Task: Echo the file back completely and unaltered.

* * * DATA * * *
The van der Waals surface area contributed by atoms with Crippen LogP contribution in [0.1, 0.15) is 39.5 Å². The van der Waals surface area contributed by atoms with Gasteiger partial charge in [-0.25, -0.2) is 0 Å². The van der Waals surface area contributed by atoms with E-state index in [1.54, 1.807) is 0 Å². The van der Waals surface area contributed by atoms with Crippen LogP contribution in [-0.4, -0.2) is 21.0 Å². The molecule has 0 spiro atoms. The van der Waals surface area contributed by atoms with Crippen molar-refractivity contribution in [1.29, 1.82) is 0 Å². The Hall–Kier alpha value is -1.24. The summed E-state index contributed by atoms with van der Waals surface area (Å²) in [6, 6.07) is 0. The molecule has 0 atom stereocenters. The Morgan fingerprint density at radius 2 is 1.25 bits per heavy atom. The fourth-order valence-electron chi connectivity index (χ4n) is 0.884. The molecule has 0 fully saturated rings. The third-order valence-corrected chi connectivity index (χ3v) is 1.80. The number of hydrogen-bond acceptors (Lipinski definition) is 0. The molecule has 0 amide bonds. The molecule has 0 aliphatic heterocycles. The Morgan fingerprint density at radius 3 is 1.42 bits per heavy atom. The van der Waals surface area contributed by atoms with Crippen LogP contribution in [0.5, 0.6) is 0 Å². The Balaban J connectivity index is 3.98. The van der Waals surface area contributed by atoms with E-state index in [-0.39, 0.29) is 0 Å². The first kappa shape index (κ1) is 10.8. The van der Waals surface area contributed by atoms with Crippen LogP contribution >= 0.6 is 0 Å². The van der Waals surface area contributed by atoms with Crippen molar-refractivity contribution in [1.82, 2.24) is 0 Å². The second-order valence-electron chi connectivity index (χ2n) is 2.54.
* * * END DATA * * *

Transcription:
The van der Waals surface area contributed by atoms with Crippen LogP contribution in [0.1, 0.15) is 39.5 Å². The van der Waals surface area contributed by atoms with Gasteiger partial charge in [-0.25, -0.2) is 0 Å². The van der Waals surface area contributed by atoms with E-state index in [1.54, 1.807) is 0 Å². The van der Waals surface area contributed by atoms with Crippen LogP contribution in [-0.4, -0.2) is 21.0 Å². The molecule has 0 spiro atoms. The van der Waals surface area contributed by atoms with Crippen molar-refractivity contribution in [1.29, 1.82) is 0 Å². The Hall–Kier alpha value is -1.24. The summed E-state index contributed by atoms with van der Waals surface area (Å²) in [6, 6.07) is 0. The molecule has 0 atom stereocenters. The Morgan fingerprint density at radius 2 is 1.25 bits per heavy atom. The fourth-order valence-electron chi connectivity index (χ4n) is 0.884. The molecule has 0 fully saturated rings. The third-order valence-corrected chi connectivity index (χ3v) is 1.80. The number of hydrogen-bond acceptors (Lipinski definition) is 0. The molecule has 0 amide bonds. The molecule has 0 aliphatic heterocycles. The Morgan fingerprint density at radius 3 is 1.42 bits per heavy atom. The van der Waals surface area contributed by atoms with Crippen LogP contribution in [0.5, 0.6) is 0 Å². The Balaban J connectivity index is 3.98. The van der Waals surface area contributed by atoms with E-state index in [-0.39, 0.29) is 0 Å². The first kappa shape index (κ1) is 10.8. The van der Waals surface area contributed by atoms with Crippen LogP contribution >= 0.6 is 0 Å². The van der Waals surface area contributed by atoms with Crippen molar-refractivity contribution in [1.82, 2.24) is 0 Å². The second-order valence-electron chi connectivity index (χ2n) is 2.54.